It would be a terrible emotional burden for Elder Springer to go home with his mission unfinished, one that he might carry his whole life.

If there was any way to change Elder Springer’s mind, President Van Slooten wanted to do it. Don invited the young elder to ride with him to Arnheim where he needed to visit a family. It gave them a chance to talk for miles of highway, and as Don drove he had a prayer in his heart. For quite some time as the odometer marked off the miles, Don did not make any headway with the sad young man. “I just kept finding another road to turn on even if we had to crisscross the country several times so we could continue to talk, hoping that I could talk him into staying.” Finally, after pouring his heart out, Elder Springer agreed to stay.

Not long after, when he was out tracting, Elder Springer and his companion decided to knock on one more door at the end of long day. To his surprise he was greeted by an African woman whose hair was tied back in a bright bandana. It was Priscilla Sampson-Davis, who was living in Holland since her husband was working with Philips Electronics Company. Elder Springer noted that her colorful dress was a contrast to the usual garb of the people in the country, but he greeted her in Dutch and began giving her a “door approach”.

She interrupted in perfect English, saying that she was interested in their message, but she had little time since she was leaving for Ghana the next morning. They gave her a discussion on the Book of Mormon with flannel strips, and then she said she had a great desire to read the book. Since they didn’t have an English copy with them, they rushed back to their apartment and got one for her. Elder Springer said, “When I gave her the book, I slipped in my missionary card that had the Articles of Faith printed on the back.”

About a month later to his delight, Elder Springer received a letter from Priscilla in Ghana, asking for more copies of the Book of Mormon. He had not supposed that this copy would take any more root than all the others he had given away, but she had read it, loved it and wanted more! These were for the principal of the high school where she worked and two of her friends. He gladly sent the books and included a pamphlet on the Prophet Joseph Smith. Now the letters kept coming from other Ghanaians, all addressed to Elder Springer. Friends and their friends wanted more of this precious gospel information. Finally, Elder Springer was receiving so many requests for information that when Elder Mark E. Peterson visited the mission, he volunteered the International Mission of the Church to take over the job to save the young missionary the expense.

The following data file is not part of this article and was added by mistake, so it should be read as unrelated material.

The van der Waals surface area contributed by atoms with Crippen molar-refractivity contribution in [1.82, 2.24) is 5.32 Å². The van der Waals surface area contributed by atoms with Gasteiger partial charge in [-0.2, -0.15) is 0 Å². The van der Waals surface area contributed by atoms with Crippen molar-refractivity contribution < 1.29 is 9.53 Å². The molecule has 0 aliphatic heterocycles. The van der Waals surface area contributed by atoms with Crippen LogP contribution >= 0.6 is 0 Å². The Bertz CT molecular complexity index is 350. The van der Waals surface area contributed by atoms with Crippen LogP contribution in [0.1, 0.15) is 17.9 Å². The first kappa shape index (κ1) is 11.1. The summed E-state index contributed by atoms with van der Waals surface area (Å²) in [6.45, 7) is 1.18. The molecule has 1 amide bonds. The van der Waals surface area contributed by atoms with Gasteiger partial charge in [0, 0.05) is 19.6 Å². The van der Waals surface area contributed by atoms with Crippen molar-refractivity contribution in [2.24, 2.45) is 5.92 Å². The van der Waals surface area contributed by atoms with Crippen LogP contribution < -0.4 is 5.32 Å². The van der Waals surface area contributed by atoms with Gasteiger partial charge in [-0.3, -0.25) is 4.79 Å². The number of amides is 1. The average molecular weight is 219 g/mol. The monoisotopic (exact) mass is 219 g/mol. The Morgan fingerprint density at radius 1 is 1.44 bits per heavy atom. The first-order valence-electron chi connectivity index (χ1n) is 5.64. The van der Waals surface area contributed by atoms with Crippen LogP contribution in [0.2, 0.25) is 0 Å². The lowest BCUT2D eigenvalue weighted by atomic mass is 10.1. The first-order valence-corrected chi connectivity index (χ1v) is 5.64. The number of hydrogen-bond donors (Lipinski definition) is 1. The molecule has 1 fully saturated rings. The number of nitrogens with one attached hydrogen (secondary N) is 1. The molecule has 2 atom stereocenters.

Remember, this was 1963 and missionaries would not be coming to Ghana until 1978. When they arrived, they found a people prepared, in fact, 10 congregations already spontaneously meeting on their own and ready for baptism. Those stirrings toward the gospel had begun almost mysteriously in the early sixties. They had in large part begun from one Elder Springer who mailed copies of the Book of Mormon to Ghana.

In the Sunday School room that morning listening to Don’s story, I started to cry and so did he. Our ward members emptied out; we could hear the lessons from Priesthood and Relief Society meetings begin and then end. Someone in leaving had flipped off the light, so the room was dim, but oh, such light began to burst upon my soul.

“I always felt,” Don said, “that Satan had tried to discourage Elder Springer so he would not be there to give that Book of Mormon to Priscilla Sampson-Davis. Look at all that came from it.”
--Maurine Proctor